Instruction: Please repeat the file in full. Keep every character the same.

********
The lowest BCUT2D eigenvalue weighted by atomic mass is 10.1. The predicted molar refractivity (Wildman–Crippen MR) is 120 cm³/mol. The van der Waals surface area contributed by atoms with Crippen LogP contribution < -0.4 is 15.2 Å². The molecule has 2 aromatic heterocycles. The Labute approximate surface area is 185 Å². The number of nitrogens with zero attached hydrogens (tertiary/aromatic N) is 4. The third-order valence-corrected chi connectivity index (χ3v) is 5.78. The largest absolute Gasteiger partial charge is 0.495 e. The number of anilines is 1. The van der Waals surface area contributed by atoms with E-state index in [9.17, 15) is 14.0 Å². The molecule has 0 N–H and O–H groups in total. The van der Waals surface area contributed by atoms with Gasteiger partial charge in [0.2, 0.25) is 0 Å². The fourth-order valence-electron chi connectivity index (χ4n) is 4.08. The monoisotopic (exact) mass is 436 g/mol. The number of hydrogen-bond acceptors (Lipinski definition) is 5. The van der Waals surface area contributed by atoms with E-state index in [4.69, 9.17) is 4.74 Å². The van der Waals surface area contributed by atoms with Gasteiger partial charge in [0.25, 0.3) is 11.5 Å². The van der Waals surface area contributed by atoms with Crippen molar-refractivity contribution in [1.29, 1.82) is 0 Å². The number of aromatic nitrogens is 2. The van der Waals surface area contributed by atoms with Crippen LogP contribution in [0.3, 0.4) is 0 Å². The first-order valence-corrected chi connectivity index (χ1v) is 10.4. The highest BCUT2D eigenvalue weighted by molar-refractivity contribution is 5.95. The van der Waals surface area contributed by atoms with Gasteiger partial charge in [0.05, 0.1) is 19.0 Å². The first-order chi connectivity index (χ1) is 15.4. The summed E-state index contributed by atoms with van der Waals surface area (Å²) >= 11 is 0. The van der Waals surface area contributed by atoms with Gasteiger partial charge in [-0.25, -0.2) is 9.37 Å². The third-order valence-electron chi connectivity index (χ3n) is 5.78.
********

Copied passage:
The lowest BCUT2D eigenvalue weighted by atomic mass is 10.1. The predicted molar refractivity (Wildman–Crippen MR) is 120 cm³/mol. The van der Waals surface area contributed by atoms with Crippen LogP contribution < -0.4 is 15.2 Å². The molecule has 2 aromatic heterocycles. The Labute approximate surface area is 185 Å². The number of nitrogens with zero attached hydrogens (tertiary/aromatic N) is 4. The third-order valence-corrected chi connectivity index (χ3v) is 5.78. The largest absolute Gasteiger partial charge is 0.495 e. The number of anilines is 1. The van der Waals surface area contributed by atoms with E-state index in [9.17, 15) is 14.0 Å². The molecule has 0 N–H and O–H groups in total. The van der Waals surface area contributed by atoms with Gasteiger partial charge in [0.2, 0.25) is 0 Å². The fourth-order valence-electron chi connectivity index (χ4n) is 4.08. The monoisotopic (exact) mass is 436 g/mol. The number of hydrogen-bond acceptors (Lipinski definition) is 5. The van der Waals surface area contributed by atoms with E-state index in [4.69, 9.17) is 4.74 Å². The van der Waals surface area contributed by atoms with Gasteiger partial charge in [0.25, 0.3) is 11.5 Å². The van der Waals surface area contributed by atoms with Crippen molar-refractivity contribution in [1.29, 1.82) is 0 Å². The number of aromatic nitrogens is 2. The van der Waals surface area contributed by atoms with Crippen LogP contribution in [0.3, 0.4) is 0 Å². The first-order valence-corrected chi connectivity index (χ1v) is 10.4. The highest BCUT2D eigenvalue weighted by molar-refractivity contribution is 5.95. The van der Waals surface area contributed by atoms with Gasteiger partial charge in [0.05, 0.1) is 19.0 Å². The first-order chi connectivity index (χ1) is 15.4. The summed E-state index contributed by atoms with van der Waals surface area (Å²) >= 11 is 0. The van der Waals surface area contributed by atoms with Gasteiger partial charge in [-0.25, -0.2) is 9.37 Å². The third-order valence-electron chi connectivity index (χ3n) is 5.78.